Fast forward to today, we finalized the transaction and are ready to start building the product full time. We chose Nauta Capital as a partner because they asked the right questions at the right time, they kept moving at an incredible speed, they went above and beyond to help us, educated us and shared their experiences as well as offered a great deal to us. I am super excited and thankful to them for the trust and opportunity.
There are many many people I owe a thank you to, so in no particular order:
- A huge thank you to Tea and Darko for helping me build Treblle, believing in me, motivating me and spending a lot of their free time working on Treblle
- Thank you to Saagar, Pratima, Carles and Glen from Nauta Capital who listened, gave us a chance and guided us through this process
- Thank you to our legal teams who helped us push this across the line: Neil Budd of Budd Legal in the UK, Jan Stijačić and Damir Kramarić from Kramarić & partners as well as Dino Gliha from Marković & Grbavac & Gliha on the Croatian side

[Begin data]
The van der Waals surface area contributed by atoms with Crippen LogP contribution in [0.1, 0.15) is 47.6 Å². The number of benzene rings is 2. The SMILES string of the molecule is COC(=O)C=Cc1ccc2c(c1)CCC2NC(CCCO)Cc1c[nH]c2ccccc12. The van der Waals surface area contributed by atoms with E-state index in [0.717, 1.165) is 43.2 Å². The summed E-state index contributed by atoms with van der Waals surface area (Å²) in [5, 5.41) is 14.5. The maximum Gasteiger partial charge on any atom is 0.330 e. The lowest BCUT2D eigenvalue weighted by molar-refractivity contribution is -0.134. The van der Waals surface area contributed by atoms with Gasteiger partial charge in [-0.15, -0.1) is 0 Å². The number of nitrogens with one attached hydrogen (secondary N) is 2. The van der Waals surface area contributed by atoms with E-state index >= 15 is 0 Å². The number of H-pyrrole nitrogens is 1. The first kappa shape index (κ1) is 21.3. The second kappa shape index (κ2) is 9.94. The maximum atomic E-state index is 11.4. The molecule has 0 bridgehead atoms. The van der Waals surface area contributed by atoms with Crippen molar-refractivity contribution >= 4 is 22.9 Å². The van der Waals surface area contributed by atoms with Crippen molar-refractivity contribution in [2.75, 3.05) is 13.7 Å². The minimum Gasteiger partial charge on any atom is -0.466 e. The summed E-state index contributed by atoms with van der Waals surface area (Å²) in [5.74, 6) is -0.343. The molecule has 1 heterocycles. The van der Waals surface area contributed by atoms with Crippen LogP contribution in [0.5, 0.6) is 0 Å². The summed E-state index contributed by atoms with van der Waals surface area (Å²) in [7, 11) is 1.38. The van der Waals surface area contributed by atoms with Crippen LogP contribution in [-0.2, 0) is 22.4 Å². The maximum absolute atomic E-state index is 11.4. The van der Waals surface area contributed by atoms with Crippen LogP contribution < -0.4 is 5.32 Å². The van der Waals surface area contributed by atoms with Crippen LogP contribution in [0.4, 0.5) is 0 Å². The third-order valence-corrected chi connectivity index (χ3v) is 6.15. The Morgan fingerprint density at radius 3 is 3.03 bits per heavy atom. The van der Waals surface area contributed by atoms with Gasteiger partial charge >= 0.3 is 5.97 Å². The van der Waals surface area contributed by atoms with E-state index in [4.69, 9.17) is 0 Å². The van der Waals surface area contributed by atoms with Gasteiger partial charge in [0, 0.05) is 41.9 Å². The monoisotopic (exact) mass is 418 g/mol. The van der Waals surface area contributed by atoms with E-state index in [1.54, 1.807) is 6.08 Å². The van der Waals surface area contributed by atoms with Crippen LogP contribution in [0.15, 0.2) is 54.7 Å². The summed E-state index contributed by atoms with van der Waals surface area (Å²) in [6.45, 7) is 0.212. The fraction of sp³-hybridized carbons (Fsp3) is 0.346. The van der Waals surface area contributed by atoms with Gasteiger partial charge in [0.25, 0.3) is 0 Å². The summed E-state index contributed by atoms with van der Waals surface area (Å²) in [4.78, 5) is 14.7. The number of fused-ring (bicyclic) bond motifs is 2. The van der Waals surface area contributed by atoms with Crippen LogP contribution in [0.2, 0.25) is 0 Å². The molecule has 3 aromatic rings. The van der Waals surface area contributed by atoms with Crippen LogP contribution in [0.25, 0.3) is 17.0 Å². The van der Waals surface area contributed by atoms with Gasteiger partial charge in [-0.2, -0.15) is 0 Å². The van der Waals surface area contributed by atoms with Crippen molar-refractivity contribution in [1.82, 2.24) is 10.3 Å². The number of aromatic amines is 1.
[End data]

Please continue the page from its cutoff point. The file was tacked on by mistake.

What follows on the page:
- Thank you to Erlend and Adam from AutoPix, Sinclair from DV Management, Jason from Quadrant 2, Chris from Mov with whom I've had many conversations about Treblle, who were the best clients a company could ever have and whom I consider friends and mentors
- On this path I've talked to my fair share of VCs and angel investors. Most of them were really great people willing to help, listen, question, suggest...I want to say thank you for listening and taking an interest in Treblle. I hope we get to do something together in the future. I would especially like to give a shoutout to a few amazing people Sara, Fabio and Massimiliano from United Ventures, Ubaldo from Aster and Luke from Amaranthine.
To conclude - if you are building an API just give Treblle a try, I can guarantee you will never look back. We’ve built it for ourselves, based on our own needs and with a focus of helping you solve some of the most tedious and time consuming things when working with APIs.